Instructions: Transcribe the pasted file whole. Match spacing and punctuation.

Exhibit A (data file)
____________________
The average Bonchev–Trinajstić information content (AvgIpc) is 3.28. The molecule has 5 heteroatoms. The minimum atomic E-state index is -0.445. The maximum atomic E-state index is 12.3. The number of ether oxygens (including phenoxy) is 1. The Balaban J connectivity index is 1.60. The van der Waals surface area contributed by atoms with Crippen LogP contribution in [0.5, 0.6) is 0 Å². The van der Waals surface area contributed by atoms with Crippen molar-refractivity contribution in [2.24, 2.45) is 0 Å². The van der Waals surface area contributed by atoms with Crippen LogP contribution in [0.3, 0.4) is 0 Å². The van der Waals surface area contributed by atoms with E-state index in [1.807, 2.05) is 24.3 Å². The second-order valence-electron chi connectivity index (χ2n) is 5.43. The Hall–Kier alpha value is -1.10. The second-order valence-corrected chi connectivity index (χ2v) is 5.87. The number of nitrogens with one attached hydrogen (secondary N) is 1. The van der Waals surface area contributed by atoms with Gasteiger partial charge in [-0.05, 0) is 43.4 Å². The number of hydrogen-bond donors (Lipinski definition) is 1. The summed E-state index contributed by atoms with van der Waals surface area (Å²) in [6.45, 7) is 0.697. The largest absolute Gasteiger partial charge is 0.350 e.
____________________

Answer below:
The average Bonchev–Trinajstić information content (AvgIpc) is 3.28. The molecule has 5 heteroatoms. The minimum atomic E-state index is -0.445. The maximum atomic E-state index is 12.3. The number of ether oxygens (including phenoxy) is 1. The Balaban J connectivity index is 1.60. The van der Waals surface area contributed by atoms with Crippen LogP contribution in [0.5, 0.6) is 0 Å². The van der Waals surface area contributed by atoms with Crippen molar-refractivity contribution in [2.24, 2.45) is 0 Å². The van der Waals surface area contributed by atoms with Crippen LogP contribution in [0.3, 0.4) is 0 Å². The van der Waals surface area contributed by atoms with E-state index in [1.807, 2.05) is 24.3 Å². The second-order valence-electron chi connectivity index (χ2n) is 5.43. The Hall–Kier alpha value is -1.10. The second-order valence-corrected chi connectivity index (χ2v) is 5.87. The number of nitrogens with one attached hydrogen (secondary N) is 1. The van der Waals surface area contributed by atoms with Gasteiger partial charge in [-0.05, 0) is 43.4 Å². The number of hydrogen-bond donors (Lipinski definition) is 1. The summed E-state index contributed by atoms with van der Waals surface area (Å²) in [6.45, 7) is 0.697. The largest absolute Gasteiger partial charge is 0.350 e.